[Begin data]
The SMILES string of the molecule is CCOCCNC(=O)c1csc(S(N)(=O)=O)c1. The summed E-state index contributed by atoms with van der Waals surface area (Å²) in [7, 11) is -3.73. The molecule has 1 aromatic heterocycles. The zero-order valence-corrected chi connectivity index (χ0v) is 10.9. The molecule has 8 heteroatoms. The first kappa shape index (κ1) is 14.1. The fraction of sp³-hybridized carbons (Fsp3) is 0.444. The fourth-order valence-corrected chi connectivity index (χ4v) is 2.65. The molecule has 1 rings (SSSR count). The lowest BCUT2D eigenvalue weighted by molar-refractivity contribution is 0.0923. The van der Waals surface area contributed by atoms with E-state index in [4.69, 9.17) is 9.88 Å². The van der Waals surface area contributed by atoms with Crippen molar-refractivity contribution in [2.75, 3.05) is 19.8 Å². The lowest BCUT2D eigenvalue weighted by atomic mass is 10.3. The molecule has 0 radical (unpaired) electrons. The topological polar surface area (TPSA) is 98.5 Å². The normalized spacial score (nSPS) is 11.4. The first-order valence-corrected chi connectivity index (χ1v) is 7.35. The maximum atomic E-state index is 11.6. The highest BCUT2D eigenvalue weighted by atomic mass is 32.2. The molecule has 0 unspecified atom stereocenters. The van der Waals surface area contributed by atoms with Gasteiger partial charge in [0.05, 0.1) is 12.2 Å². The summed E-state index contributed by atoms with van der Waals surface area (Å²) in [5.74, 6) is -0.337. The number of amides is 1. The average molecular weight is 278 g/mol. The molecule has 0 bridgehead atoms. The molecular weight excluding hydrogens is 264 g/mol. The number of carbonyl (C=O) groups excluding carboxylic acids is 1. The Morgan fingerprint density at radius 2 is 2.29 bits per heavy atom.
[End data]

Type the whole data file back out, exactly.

The SMILES string of the molecule is CCOCCNC(=O)c1csc(S(N)(=O)=O)c1. The summed E-state index contributed by atoms with van der Waals surface area (Å²) in [7, 11) is -3.73. The molecule has 1 aromatic heterocycles. The zero-order valence-corrected chi connectivity index (χ0v) is 10.9. The molecule has 8 heteroatoms. The first kappa shape index (κ1) is 14.1. The fraction of sp³-hybridized carbons (Fsp3) is 0.444. The fourth-order valence-corrected chi connectivity index (χ4v) is 2.65. The molecule has 1 rings (SSSR count). The lowest BCUT2D eigenvalue weighted by molar-refractivity contribution is 0.0923. The van der Waals surface area contributed by atoms with E-state index in [4.69, 9.17) is 9.88 Å². The van der Waals surface area contributed by atoms with Crippen molar-refractivity contribution in [2.75, 3.05) is 19.8 Å². The lowest BCUT2D eigenvalue weighted by atomic mass is 10.3. The molecule has 0 radical (unpaired) electrons. The topological polar surface area (TPSA) is 98.5 Å². The normalized spacial score (nSPS) is 11.4. The first-order valence-corrected chi connectivity index (χ1v) is 7.35. The maximum atomic E-state index is 11.6. The highest BCUT2D eigenvalue weighted by atomic mass is 32.2. The molecule has 0 unspecified atom stereocenters. The van der Waals surface area contributed by atoms with Gasteiger partial charge in [0.05, 0.1) is 12.2 Å². The summed E-state index contributed by atoms with van der Waals surface area (Å²) in [5.74, 6) is -0.337. The number of amides is 1. The average molecular weight is 278 g/mol. The molecule has 0 bridgehead atoms. The molecular weight excluding hydrogens is 264 g/mol. The number of carbonyl (C=O) groups excluding carboxylic acids is 1. The Morgan fingerprint density at radius 2 is 2.29 bits per heavy atom.